NOW AFRICA – a group of New York-based African writers, actors, and community activists – will present its first annual playwrights festival, conceived to showcase and raise awareness of dramatic works by African writers.
In cooperation with the NYU Tisch Center for Art and Public Policy, NOW AFRICA – a group of New York-based African writers, actors, and community activists – will present its first annual playwrights festival, conceived to showcase and raise awareness of dramatic works by African writers.
NOW AFRICA was conceptualized by playwright Mfoniso Udofia and produced with producer Chinyere Anyanwu, actor/writer/producer Ngozi Anyanwu, actor/producer/activist Erin Cherry, educator and theater specialist Gwendolen Hardwick, and actor/director/producer Bashir Solebo. The goal of the festival is to reintroduce the masters of African Dramatic Literature, including Ama Ata Aidoo, Tawfiq al Hakim, Wole Soyinka, and Ngugi wa Thiong'o, while also highlighting the work of the incoming classes of contemporary African playwrights. The inaugural festival is hosted by the NYU Tisch Center for Art & Public Policy, the NYU Tisch Institute of Performing Arts, and the Anna Deavere Smith Institute on the Arts and Civic Dialogue.
“We set out to create a festival that would be representative of the continent, and that spanned pre- and post-colonial periods, but what we quickly discovered is that much of this work has been buried so deep that even we were unaware of it,” said Udofia, whose play Sojourners will have its off-Broadway premiere with The Playwrights Realm this fall. “As we did our research, and we discovered so many new names, and due in part to the challenge in getting copies of these plays, we now see our objective as more urgent than ever.”
As a result of the obstacles – both financial and logistical – in obtaining copies of the plays, the NOW AFRICA group also intends to create a public digital repository of African plays in order to enhance the knowledge of and appreciation for African drama.
“The disappearance of art - any kind of art – is a form of amputation, and often a deliberate political act to silence particular voices, be they women’s voices, Palestinian voices, or in this case, rich and diverse African voices,” said Engel, chair of the Tisch Department of Art and Public Policy. “We need access to the plays that have been disappeared and to the new ones from the new voices. We need to experience all of them, brought to us by brilliant young artist/scholars/activists. We need the work to live in theaters, on the streets, in our bodies, as history, as culture. Every time the work lives, we are that much richer, more alive. Our students, and we all, urgently need this festival, to experience the theater created from the continent of Africa, from before, and today. I am moved by, and honored to work with this brilliant, dedicated group.”
The schedule for the NOW AFRICA Festival will be as follows:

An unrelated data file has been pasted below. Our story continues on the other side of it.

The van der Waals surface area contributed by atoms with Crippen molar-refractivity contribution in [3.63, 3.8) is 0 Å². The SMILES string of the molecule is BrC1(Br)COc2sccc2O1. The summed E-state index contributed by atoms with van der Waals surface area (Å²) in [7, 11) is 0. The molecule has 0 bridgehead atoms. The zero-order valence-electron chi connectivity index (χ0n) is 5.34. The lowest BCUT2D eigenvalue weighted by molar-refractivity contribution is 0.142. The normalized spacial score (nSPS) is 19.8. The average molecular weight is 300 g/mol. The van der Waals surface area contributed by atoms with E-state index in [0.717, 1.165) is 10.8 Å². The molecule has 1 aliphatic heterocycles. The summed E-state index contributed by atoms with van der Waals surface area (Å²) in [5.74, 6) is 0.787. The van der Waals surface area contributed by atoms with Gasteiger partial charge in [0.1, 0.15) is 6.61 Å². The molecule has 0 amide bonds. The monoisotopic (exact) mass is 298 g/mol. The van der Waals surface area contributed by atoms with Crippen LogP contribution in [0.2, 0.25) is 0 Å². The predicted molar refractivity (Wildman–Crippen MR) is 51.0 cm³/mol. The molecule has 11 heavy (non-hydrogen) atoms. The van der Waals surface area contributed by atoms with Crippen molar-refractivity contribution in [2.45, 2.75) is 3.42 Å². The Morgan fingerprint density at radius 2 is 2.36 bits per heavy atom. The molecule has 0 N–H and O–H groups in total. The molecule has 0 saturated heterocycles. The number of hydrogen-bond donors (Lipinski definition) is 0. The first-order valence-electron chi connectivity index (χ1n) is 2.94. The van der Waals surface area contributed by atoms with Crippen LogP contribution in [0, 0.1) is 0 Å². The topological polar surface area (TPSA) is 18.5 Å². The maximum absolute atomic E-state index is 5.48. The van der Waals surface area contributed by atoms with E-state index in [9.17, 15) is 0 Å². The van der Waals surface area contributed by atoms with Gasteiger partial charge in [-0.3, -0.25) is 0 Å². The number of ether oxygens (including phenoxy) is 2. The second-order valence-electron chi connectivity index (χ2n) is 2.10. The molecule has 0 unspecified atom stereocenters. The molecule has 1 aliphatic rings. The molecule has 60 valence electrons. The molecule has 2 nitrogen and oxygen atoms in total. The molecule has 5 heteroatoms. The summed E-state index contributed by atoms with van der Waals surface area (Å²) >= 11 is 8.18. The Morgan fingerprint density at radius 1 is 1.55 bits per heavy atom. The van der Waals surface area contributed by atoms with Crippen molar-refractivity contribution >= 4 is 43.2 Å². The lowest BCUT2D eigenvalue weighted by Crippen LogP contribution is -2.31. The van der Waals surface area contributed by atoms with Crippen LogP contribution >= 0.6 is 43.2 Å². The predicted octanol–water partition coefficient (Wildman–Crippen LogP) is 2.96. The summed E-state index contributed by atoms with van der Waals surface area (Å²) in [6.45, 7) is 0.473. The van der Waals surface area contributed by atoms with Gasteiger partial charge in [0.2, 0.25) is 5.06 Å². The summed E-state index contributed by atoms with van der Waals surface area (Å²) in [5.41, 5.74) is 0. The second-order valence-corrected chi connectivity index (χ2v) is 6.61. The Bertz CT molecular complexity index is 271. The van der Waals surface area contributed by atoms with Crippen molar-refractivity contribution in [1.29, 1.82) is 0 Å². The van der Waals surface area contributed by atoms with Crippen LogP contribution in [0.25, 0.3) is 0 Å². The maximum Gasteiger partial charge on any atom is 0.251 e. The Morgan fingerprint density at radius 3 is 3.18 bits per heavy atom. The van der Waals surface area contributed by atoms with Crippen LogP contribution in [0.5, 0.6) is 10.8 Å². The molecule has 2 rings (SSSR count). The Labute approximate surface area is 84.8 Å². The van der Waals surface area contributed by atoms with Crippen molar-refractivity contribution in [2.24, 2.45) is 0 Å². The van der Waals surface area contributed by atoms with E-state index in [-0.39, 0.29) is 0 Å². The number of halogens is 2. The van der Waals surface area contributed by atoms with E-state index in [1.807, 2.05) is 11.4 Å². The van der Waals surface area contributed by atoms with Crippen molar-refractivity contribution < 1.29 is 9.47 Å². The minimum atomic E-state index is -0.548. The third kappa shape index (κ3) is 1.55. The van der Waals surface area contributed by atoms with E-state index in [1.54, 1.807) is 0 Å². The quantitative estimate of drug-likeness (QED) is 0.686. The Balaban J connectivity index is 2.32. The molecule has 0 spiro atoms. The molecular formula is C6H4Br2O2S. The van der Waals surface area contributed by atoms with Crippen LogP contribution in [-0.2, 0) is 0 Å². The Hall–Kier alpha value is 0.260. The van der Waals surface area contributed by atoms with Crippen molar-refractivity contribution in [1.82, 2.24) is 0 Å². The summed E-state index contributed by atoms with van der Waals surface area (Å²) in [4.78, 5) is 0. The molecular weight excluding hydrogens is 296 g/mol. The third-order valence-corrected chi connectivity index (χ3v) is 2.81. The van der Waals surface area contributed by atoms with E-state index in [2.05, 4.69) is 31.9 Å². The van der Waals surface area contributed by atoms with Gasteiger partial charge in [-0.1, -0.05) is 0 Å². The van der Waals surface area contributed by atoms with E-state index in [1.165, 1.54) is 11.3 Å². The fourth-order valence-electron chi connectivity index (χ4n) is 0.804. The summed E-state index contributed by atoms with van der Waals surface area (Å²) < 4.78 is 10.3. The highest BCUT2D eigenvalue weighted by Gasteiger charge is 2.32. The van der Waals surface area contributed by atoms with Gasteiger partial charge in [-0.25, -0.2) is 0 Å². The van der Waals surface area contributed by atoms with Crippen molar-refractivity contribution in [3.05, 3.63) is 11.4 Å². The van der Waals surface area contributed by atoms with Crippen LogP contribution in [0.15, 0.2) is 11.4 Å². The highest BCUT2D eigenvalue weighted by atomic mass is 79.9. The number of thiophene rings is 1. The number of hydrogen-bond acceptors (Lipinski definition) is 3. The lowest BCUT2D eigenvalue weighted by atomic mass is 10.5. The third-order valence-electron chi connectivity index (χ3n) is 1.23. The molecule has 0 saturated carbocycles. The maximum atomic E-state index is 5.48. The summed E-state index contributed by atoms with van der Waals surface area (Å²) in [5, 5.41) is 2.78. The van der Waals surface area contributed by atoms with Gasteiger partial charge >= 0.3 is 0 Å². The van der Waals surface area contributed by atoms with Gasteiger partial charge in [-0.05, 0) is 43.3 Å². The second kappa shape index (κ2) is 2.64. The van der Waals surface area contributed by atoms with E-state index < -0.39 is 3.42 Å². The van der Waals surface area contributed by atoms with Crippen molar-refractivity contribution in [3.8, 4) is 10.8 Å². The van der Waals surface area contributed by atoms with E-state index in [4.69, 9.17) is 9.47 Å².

• Saturday, September 26, 7pm, 20 Cooper Square, 5th Floor, Room 503, NY, NY: Performative reading of Binyavanga Wainaina’s incendiary and satirical piece, “How to Write About Africa,” followed by a facilitated discussion on the implication of Wainaina’s piece and the radical movements currently occurring within contemporary African dramatic arts. A showcase of excerpts from African playwrights will close this day.
• Sunday, September 27 at 7:30pm, NYU Tisch Graduate Musical Theater Writing Black-box Theatre, 715 Broadway, 2nd floor NY, NY: Performance of runboyrun followed by a talk back with author Mfoniso Udofia.
• Monday, September 28, 7pm, NYU Tisch Reise Lounge, 721 Broadway, ground floor, NY, NY: Excerpts of pre-colonial and post colonial plays will be juxtaposed with their contemporary counterparts in order to compare how African narratives are changing over time.
The NOW Africa festival is one of a yearlong, curated series of special events, performances, installations and other projects celebrating the 50th Anniversary of the School of the Arts at NYU. Centered on the theme of “honoring the past and celebrating the future,” events and activities will be held on and off campus, in partnership with community organizations such as Judson Church, Town Hall, the Museum of the Moving Image and others, and ultimately culminating in the 50th Anniversary Gala on April 4, 2016 at Jazz at Lincoln Center.
Tickets are free for all events, though seating is limited. Please RSVP at: firstname.lastname@example.org.
If you would like to support NOW AFRICA: Playwrights Festival please consider donating through Fractured Atlas. All donations are tax deductible.
The Department of Art and Public Policy at the NYU Tisch School of the Arts examines the politics that make art and the politics that art makes, enabling artists and those engaged in intellectual and institutional domains of art to enhance and elaborate the value and significance of their creative endeavors through intensive study, reflection, and engagement with the university and the world. The Department’s Center for Art and Public Policy is its public face, a bridge between the department, the university and the greater community. For more information on programs and events, please visit our website.